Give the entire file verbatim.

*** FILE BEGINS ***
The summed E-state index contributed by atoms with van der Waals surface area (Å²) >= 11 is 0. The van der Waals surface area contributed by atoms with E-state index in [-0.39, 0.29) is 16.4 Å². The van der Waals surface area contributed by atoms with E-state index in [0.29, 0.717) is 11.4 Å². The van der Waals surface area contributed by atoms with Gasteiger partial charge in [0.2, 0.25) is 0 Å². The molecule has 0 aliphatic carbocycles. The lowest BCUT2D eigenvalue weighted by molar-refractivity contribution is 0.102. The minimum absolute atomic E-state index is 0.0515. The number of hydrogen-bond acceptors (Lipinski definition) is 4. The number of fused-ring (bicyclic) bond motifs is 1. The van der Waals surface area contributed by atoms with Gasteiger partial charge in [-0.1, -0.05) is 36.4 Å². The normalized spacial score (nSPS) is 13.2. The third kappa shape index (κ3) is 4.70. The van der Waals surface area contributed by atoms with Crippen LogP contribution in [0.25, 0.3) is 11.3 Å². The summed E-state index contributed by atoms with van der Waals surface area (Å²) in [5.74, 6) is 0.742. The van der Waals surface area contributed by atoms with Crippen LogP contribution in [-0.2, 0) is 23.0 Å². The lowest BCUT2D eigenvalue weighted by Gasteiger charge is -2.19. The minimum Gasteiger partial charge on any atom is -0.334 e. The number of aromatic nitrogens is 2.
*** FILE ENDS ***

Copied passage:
The summed E-state index contributed by atoms with van der Waals surface area (Å²) >= 11 is 0. The van der Waals surface area contributed by atoms with E-state index in [-0.39, 0.29) is 16.4 Å². The van der Waals surface area contributed by atoms with E-state index in [0.29, 0.717) is 11.4 Å². The van der Waals surface area contributed by atoms with Gasteiger partial charge in [0.2, 0.25) is 0 Å². The molecule has 0 aliphatic carbocycles. The lowest BCUT2D eigenvalue weighted by molar-refractivity contribution is 0.102. The minimum absolute atomic E-state index is 0.0515. The number of hydrogen-bond acceptors (Lipinski definition) is 4. The number of fused-ring (bicyclic) bond motifs is 1. The van der Waals surface area contributed by atoms with Gasteiger partial charge in [-0.1, -0.05) is 36.4 Å². The normalized spacial score (nSPS) is 13.2. The third kappa shape index (κ3) is 4.70. The van der Waals surface area contributed by atoms with Crippen LogP contribution in [0.25, 0.3) is 11.3 Å². The summed E-state index contributed by atoms with van der Waals surface area (Å²) in [5.74, 6) is 0.742. The van der Waals surface area contributed by atoms with Crippen LogP contribution in [-0.2, 0) is 23.0 Å². The lowest BCUT2D eigenvalue weighted by Gasteiger charge is -2.19. The minimum Gasteiger partial charge on any atom is -0.334 e. The number of aromatic nitrogens is 2.